OCTOBER 5—30, 2012


Music for flesh II, 2011
Marco Donnarumma
United Kingdom
Interactive music performance for enhanced body (Xth Sense Bionsensing Technology)
Stitched Panorama

The work is a seamless mediation between human biosonic potential and algorithmic composition. It defines a temporary cognitive time-zone in which the performance space is augmented, stretched, enlightened, obscured, dominated by a real-time reconstruction of a human body primal expressiveness.

Body is no longer silent, and the embodied interaction which was so far kept mute, now acquires a new textural layer, a tangible and profound level of interpretation and representation which can be at the same time intimately experienced by the performer, and audibly and visually externalized so to embrace the audience.

By enabling a computer to sense and interact with the muscular sonic potential of human tissues, the work approaches the biological body as a means for computational artistry.

“I stand in a dark room, hit with two spotlights. When the visitors enter the room the performance begins. During my performance muscle movements and blood flow produce subcutaneous mechanical oscillations, which are nothing but low frequency sound waves. Two microphone sensors capture the sonic matter created by my limbs and send it to a computer. This develops an understanding of my kinetic behaviour by ‘listening’ to the friction of my flesh. Specific gesture, force levels and patterns are identified in real-time by the computer; then, according to this information, it manipulates algorithmically the sound of my flesh and diffuses it through an octophonic system.

The computer learns about and interact with the performance: for instance, strong and wide movements repeated for longer than 30 seconds prompt the computer to increase the sound loudness and density of the processed output; a repeated excitement of the left bicep causes a rich vibrato; an abrupt contraction of the right forearm moves the sound across the right side of the sonic field. The neural and biological signals that drive the performer’s actions become analogous expressive matter, for they emerge as a tangible haunting soundscape. The border between physical and virtual body is blurred and dissolved; by harvesting pure kinetic energy from corporeal sounds, incarnated gesture and concrete vibrations, the piece actualizes before the audience eyes a visceral and cognitively challenging territory.”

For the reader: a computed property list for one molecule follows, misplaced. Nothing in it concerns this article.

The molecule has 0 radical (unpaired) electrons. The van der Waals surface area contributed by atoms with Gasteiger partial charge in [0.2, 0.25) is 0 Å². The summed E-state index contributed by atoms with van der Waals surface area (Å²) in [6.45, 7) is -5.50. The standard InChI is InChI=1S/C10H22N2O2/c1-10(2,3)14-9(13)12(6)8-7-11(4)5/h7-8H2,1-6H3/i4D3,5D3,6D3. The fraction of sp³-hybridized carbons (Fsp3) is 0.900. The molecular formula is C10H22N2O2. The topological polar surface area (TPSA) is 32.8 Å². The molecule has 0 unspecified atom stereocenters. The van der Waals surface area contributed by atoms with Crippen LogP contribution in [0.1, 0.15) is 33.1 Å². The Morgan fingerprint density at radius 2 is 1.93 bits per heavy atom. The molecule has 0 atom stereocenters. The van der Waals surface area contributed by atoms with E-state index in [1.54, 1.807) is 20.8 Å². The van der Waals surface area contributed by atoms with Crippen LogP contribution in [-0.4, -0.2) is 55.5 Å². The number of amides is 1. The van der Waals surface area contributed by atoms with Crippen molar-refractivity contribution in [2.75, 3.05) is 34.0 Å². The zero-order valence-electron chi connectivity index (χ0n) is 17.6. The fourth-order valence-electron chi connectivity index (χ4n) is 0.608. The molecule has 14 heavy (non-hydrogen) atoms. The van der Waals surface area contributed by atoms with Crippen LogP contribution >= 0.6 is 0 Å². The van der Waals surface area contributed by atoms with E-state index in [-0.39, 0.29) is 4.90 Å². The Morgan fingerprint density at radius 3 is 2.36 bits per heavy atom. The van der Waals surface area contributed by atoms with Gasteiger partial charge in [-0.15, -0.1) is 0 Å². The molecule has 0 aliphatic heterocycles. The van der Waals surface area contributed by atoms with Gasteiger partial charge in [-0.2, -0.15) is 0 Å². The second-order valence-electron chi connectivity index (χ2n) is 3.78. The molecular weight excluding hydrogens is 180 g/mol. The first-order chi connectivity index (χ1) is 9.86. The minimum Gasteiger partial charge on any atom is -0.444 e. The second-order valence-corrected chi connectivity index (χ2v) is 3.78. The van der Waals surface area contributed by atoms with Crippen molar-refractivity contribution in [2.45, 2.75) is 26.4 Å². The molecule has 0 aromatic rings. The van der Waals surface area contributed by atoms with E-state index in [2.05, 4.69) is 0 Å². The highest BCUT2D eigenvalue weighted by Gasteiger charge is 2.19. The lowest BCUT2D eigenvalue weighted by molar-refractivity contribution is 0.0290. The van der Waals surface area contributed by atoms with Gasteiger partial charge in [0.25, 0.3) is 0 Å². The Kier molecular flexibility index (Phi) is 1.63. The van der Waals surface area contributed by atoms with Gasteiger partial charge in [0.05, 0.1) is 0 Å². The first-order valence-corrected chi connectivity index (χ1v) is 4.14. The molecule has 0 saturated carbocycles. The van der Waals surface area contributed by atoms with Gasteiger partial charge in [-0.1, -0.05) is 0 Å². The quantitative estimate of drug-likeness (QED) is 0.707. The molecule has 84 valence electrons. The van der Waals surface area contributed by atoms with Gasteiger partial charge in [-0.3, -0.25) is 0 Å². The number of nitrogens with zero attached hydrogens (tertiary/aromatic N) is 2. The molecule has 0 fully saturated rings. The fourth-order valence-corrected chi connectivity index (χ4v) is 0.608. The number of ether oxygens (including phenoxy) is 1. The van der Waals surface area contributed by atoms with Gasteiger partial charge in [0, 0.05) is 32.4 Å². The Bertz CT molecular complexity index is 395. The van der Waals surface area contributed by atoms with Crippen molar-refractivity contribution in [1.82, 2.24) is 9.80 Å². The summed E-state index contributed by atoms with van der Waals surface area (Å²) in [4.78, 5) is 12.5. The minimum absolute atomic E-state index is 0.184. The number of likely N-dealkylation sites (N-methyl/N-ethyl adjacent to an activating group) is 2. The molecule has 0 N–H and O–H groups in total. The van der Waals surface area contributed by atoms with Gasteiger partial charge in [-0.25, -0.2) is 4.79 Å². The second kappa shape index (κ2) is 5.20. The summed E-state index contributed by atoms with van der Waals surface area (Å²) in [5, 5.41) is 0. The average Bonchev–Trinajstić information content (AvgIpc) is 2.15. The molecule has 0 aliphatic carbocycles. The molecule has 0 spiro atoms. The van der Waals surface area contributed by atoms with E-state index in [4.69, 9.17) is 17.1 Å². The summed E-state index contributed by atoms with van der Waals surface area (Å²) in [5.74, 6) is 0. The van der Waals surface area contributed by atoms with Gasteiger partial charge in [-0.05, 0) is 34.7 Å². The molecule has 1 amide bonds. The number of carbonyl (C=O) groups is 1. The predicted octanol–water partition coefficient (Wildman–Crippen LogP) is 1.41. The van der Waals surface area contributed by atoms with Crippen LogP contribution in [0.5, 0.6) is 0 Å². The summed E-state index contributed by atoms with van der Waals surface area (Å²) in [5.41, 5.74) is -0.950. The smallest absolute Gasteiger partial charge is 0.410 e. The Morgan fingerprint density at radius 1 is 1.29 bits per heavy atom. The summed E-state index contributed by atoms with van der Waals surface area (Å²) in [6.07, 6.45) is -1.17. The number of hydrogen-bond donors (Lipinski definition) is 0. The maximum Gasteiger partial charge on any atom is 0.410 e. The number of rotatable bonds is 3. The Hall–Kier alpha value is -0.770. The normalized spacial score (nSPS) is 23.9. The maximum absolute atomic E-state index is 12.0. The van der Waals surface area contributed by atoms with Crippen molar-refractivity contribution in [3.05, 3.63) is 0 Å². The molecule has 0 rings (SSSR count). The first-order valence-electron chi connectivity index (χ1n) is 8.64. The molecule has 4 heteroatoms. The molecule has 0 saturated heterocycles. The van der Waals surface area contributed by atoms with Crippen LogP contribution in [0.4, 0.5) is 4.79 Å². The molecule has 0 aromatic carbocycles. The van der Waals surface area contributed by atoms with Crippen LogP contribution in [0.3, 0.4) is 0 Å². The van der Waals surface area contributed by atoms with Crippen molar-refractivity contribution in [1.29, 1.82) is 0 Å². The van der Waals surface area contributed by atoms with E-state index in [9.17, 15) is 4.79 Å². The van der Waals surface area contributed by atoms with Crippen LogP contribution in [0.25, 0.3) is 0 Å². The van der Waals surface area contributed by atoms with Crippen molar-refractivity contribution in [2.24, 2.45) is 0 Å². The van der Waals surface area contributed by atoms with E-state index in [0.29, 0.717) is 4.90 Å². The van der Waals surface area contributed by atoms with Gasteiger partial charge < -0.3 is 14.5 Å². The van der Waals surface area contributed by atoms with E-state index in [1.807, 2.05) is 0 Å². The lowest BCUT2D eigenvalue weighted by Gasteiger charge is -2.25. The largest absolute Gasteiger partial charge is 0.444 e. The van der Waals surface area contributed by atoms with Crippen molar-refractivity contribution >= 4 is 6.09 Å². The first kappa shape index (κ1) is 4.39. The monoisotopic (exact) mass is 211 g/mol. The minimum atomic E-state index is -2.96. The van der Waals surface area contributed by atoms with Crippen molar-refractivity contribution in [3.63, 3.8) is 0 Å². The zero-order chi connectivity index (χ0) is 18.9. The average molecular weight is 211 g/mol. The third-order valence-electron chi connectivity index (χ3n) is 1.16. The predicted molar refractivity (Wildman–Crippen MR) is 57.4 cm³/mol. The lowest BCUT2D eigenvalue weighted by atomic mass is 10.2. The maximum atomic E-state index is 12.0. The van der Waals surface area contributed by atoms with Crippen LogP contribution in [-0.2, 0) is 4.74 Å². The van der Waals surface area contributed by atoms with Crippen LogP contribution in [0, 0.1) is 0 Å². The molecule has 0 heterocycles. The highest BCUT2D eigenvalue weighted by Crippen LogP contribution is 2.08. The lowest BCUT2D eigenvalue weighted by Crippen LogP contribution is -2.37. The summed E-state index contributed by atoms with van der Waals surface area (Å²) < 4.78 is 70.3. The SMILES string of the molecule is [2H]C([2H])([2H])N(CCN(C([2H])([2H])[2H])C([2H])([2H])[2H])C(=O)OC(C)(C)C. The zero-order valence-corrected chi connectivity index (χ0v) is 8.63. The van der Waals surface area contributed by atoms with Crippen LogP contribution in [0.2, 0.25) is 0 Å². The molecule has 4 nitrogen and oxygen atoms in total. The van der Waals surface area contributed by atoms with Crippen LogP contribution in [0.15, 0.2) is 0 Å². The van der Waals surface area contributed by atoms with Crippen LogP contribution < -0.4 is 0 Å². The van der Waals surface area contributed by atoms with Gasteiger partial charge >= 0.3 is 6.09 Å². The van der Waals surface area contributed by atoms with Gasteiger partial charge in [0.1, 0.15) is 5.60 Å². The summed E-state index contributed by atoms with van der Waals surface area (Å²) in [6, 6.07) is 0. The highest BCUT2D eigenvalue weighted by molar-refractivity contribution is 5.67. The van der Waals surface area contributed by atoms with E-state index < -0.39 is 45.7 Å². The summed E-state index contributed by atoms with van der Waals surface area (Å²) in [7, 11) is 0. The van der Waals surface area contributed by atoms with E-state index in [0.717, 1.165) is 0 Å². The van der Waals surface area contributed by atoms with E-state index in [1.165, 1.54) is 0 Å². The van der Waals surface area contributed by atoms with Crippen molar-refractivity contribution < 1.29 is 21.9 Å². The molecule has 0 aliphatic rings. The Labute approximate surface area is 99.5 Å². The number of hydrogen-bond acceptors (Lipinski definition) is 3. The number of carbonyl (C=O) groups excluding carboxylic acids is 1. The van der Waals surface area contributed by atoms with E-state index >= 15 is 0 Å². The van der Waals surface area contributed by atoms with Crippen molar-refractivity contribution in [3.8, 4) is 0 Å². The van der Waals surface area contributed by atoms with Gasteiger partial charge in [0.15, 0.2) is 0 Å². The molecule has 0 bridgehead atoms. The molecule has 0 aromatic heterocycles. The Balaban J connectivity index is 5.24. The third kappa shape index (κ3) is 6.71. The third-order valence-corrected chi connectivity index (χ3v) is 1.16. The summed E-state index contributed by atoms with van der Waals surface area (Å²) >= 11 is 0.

New media and sonic artist, performer and teacher, Marco Donnarumma was born in Italy and is based in London. Weaving a thread around biomedia research, musical and theatrical performance, participatory practices and subversive coding, Marco looks at the collision of critical creativity with humanized technologies. His biophysical system Xth Sense won the first prize in the Margaret Guthman Musical Instrument Competition and was named the 2012 “world’s most innovative new musical instrument” by the Georgia Tech Center for Music Technology, US. Recently, he curated the publication Biotechnological Performance Practice (eContact!, 14.2). Marco has performed and spoken in 30 countries including US and South America, Europe, India, China, South Korea and Australia. His works have been selected at leading art events (ISEA, Venice Biennale, WRO Biennale), specialized festivals (FILE, Sonorities, Némo, Mapping, Piksel, Re-New, Laboral, EMAF) and major academic conferences (NIME, ICMC, Pure Data Convention, Linux Audio Conference@Stanford CCRMA, SICMF). Currently, Marco is a ERC-funded PhD student for the Embodied Audio Visual Interaction (EAVI) Research Group at Goldsmiths University, supervised by Professor Atau Tanaka.